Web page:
“I’ve had a wonderful evening,” Groucho Marx once said after a very dull party, “but this wasn’t it.”

Are you comfortable walking into a room full of people you don’t know? Breaking into a new circle, club or group isn’t always easy but here are a few ideas you might want to explore.
When you first walk into the room, try to relax and smile with your eyes as well as your mouth. Walk tall and keep smiling. People are attracted to people who smile.

Simplistic as it may sound, shake peoples’ hands when you’re introduced to them. Shaking someone’s hand creates energy. The perfect handshake is probably one which matches the strength of the person whose hand you’re shaking.

Listen intently when you meet someone for the first time - remember their name. Burn it into your memory. If you don’t catch it first time round, ask them again what their name is. They’ll remember yours if you’ve taken the trouble to remember theirs.

Ensure that you maintain eye contact. The eyes are windows to the heart. When you maintain eye contact, you let them know that you’re listening. And when you’re speaking, they have an opportunity to see sincerity in your eyes.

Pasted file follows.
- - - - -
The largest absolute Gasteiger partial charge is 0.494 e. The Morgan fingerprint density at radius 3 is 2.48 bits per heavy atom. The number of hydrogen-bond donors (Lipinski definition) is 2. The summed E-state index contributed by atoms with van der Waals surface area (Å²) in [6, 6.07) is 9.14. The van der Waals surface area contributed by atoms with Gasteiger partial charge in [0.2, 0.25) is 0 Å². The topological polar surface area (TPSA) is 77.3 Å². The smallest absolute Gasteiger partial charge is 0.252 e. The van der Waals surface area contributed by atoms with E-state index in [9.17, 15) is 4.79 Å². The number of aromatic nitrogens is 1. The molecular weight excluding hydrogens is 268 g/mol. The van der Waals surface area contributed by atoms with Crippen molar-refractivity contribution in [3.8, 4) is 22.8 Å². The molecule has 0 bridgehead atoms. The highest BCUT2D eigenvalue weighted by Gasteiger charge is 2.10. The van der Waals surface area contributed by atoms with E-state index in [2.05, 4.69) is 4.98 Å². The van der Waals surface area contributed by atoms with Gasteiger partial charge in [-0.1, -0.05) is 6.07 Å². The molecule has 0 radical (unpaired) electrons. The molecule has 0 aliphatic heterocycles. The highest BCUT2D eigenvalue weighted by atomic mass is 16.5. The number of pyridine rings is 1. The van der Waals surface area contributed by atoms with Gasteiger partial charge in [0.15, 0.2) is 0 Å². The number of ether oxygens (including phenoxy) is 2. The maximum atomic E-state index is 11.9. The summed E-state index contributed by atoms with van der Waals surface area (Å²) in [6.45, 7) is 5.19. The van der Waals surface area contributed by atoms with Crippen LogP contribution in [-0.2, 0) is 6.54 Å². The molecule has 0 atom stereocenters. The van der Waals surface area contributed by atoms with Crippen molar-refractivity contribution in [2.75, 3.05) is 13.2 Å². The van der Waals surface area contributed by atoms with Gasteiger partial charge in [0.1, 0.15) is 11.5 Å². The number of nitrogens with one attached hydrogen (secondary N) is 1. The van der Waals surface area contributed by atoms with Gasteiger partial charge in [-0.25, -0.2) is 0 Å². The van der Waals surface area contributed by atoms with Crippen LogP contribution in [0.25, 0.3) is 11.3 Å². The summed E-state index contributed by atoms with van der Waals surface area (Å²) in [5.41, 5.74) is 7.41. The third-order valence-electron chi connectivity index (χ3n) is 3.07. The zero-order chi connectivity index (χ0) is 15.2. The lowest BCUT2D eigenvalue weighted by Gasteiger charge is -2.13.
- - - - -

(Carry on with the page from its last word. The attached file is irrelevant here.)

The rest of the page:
Mirroring someone is an effective method of letting them feel that they have something in common with you. If they’re sitting down with their legs crossed, do likewise. Don’t remain standing. Or, for example, if they gesture with their hands when they talk, try doing the same.

Mirroring is a good way of connecting with someone at a subliminal level.
Finally, ask open questions to kick-start the conversation. When did you start coming here? What attracted you to this group? Who introduced you? How long have you known them? What do you do when you’re not coming here....?

And after all that: if they don’t make you feel welcome, it’s more their fault than it is yours!

Author's Bio: 

Thomas Chalmers is an executive coach. He works with executives, politicians, and entrepreneurs.

Michael Imani, Ph.D. is a mind/body expert. He also is a facilitator in executive coaching at the Robinson College of Business at Georgia State University.